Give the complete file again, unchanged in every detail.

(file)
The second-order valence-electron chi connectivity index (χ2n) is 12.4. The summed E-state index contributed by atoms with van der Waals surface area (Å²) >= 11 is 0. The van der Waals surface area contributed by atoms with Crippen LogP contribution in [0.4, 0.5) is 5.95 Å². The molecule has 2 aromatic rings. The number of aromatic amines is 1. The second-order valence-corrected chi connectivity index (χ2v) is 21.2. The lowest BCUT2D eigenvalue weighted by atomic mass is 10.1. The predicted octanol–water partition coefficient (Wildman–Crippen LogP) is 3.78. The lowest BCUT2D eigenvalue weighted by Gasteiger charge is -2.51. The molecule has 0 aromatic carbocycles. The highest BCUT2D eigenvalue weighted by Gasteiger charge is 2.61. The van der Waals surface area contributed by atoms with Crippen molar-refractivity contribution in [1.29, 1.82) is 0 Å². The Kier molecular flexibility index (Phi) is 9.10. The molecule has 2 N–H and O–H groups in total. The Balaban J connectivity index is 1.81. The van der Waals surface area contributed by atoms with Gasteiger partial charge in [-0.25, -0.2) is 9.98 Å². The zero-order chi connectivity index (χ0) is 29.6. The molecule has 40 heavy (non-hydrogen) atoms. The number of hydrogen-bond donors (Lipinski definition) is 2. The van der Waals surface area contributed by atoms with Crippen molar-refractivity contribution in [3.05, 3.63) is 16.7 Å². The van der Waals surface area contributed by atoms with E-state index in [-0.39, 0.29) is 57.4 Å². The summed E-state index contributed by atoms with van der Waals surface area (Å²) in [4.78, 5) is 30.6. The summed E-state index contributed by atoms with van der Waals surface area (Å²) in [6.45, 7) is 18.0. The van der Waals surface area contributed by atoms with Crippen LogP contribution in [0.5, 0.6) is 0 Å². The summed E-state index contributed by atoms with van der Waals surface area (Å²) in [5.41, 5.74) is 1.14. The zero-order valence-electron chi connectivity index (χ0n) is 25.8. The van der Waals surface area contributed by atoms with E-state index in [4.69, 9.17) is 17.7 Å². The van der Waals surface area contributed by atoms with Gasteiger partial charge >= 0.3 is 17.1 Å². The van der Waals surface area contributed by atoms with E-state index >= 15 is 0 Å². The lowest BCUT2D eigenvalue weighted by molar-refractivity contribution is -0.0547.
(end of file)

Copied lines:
The second-order valence-electron chi connectivity index (χ2n) is 12.4. The summed E-state index contributed by atoms with van der Waals surface area (Å²) >= 11 is 0. The van der Waals surface area contributed by atoms with Crippen LogP contribution in [0.4, 0.5) is 5.95 Å². The molecule has 2 aromatic rings. The number of aromatic amines is 1. The second-order valence-corrected chi connectivity index (χ2v) is 21.2. The lowest BCUT2D eigenvalue weighted by atomic mass is 10.1. The predicted octanol–water partition coefficient (Wildman–Crippen LogP) is 3.78. The lowest BCUT2D eigenvalue weighted by Gasteiger charge is -2.51. The molecule has 0 aromatic carbocycles. The highest BCUT2D eigenvalue weighted by Gasteiger charge is 2.61. The van der Waals surface area contributed by atoms with Crippen molar-refractivity contribution in [1.29, 1.82) is 0 Å². The Kier molecular flexibility index (Phi) is 9.10. The molecule has 2 N–H and O–H groups in total. The Balaban J connectivity index is 1.81. The van der Waals surface area contributed by atoms with Gasteiger partial charge in [-0.25, -0.2) is 9.98 Å². The zero-order chi connectivity index (χ0) is 29.6. The molecule has 40 heavy (non-hydrogen) atoms. The number of hydrogen-bond donors (Lipinski definition) is 2. The van der Waals surface area contributed by atoms with Crippen molar-refractivity contribution in [3.05, 3.63) is 16.7 Å². The van der Waals surface area contributed by atoms with E-state index in [-0.39, 0.29) is 57.4 Å². The summed E-state index contributed by atoms with van der Waals surface area (Å²) in [4.78, 5) is 30.6. The summed E-state index contributed by atoms with van der Waals surface area (Å²) in [6.45, 7) is 18.0. The van der Waals surface area contributed by atoms with Crippen LogP contribution in [0.5, 0.6) is 0 Å². The summed E-state index contributed by atoms with van der Waals surface area (Å²) in [5.41, 5.74) is 1.14. The zero-order valence-electron chi connectivity index (χ0n) is 25.8. The van der Waals surface area contributed by atoms with E-state index in [4.69, 9.17) is 17.7 Å². The van der Waals surface area contributed by atoms with Gasteiger partial charge >= 0.3 is 17.1 Å². The van der Waals surface area contributed by atoms with E-state index >= 15 is 0 Å². The lowest BCUT2D eigenvalue weighted by molar-refractivity contribution is -0.0547.